Mission Statement

Working in partnership with others to preserve, promote and protect the wildlife, natural beauty and historic legacy of Staunton State Park for present and future generations. 

About Staunton State Park

Staunton Cabin

Rachel Staunton at the historic cabin now part of Staunton State Park, circa 1928.

The park is the legacy of Frances H. Staunton whose parents homesteaded the site around the turn of the century. The Staunton Ranch is the heart of the park. The park's history of human uses includes ranching, the Staunton family retreat, a turn-of-the-20th century saw mill, and a sportsman's club.

Dramatic Elk Falls drops nearly 100 feet into North Elk Creek. A trail to the falls is planned and will be built once funding is available.

Elk Falls

Elk Falls

Lions Head

Lions Head

Spectacular Lions Head stands tall as the park's rocky sentry. It is visible from many trails in the park.

Staunton State Park is a mosaic of low grasslands, rocky foothills, soaring granite cliffs, and lush stream corridors. From high grassy meadows at 8,100 feet to soaring granit cliffs over 10,000 feet, the park's geology, soils, water features, and climate create a rich variety of habitats.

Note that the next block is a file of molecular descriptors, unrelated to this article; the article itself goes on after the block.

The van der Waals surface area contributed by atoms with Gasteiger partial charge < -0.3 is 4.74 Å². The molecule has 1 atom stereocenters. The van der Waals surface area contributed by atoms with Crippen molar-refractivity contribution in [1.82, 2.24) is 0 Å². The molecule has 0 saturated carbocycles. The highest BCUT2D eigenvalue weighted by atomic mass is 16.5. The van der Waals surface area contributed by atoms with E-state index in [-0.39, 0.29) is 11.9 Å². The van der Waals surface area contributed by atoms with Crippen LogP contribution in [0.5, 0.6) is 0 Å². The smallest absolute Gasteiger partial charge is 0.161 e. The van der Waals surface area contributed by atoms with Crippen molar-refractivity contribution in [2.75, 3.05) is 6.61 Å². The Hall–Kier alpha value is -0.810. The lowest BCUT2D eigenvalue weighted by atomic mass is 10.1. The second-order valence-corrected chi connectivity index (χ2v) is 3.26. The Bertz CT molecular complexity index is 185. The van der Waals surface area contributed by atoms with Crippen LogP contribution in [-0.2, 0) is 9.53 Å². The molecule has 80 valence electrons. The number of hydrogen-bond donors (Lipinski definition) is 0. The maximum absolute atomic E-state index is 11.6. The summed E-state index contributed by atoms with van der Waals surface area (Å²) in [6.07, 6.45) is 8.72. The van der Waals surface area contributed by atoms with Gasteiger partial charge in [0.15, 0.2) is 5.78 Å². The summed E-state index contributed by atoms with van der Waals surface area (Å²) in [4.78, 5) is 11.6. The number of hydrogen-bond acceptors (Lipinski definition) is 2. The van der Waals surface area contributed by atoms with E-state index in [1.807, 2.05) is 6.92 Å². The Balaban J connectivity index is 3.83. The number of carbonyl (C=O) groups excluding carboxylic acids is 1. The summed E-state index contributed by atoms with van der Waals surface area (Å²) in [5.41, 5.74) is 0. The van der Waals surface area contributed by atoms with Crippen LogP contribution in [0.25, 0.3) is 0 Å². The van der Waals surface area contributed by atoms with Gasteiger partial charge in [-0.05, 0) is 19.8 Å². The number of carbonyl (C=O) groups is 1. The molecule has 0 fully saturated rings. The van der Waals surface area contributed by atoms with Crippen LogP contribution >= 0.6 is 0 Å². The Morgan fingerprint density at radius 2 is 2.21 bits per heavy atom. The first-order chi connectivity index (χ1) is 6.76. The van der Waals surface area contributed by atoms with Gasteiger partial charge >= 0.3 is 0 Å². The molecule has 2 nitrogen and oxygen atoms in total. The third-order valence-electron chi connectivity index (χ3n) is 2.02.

Bugling Elk Meadow

Bugling Elk Meadow

Bull Elk

Bull Elk

Grazing elk and mule deer favor the aspen and conifer forests. Montane grasslands are a tapestry of native wildflowers and grasses. Wet meadow systems support abundant plant and wildlife communities.

Depending on the season, visitors may see yellow-bellied marmonts, tufted-ear Abert squirrels, coyotes, or wild turkeys.

(Excerpts from Colorado Parks & Wildlife Staunton State Park brochure)

Yellow-Bellied Marmot

Yellow-Bellied Marmot


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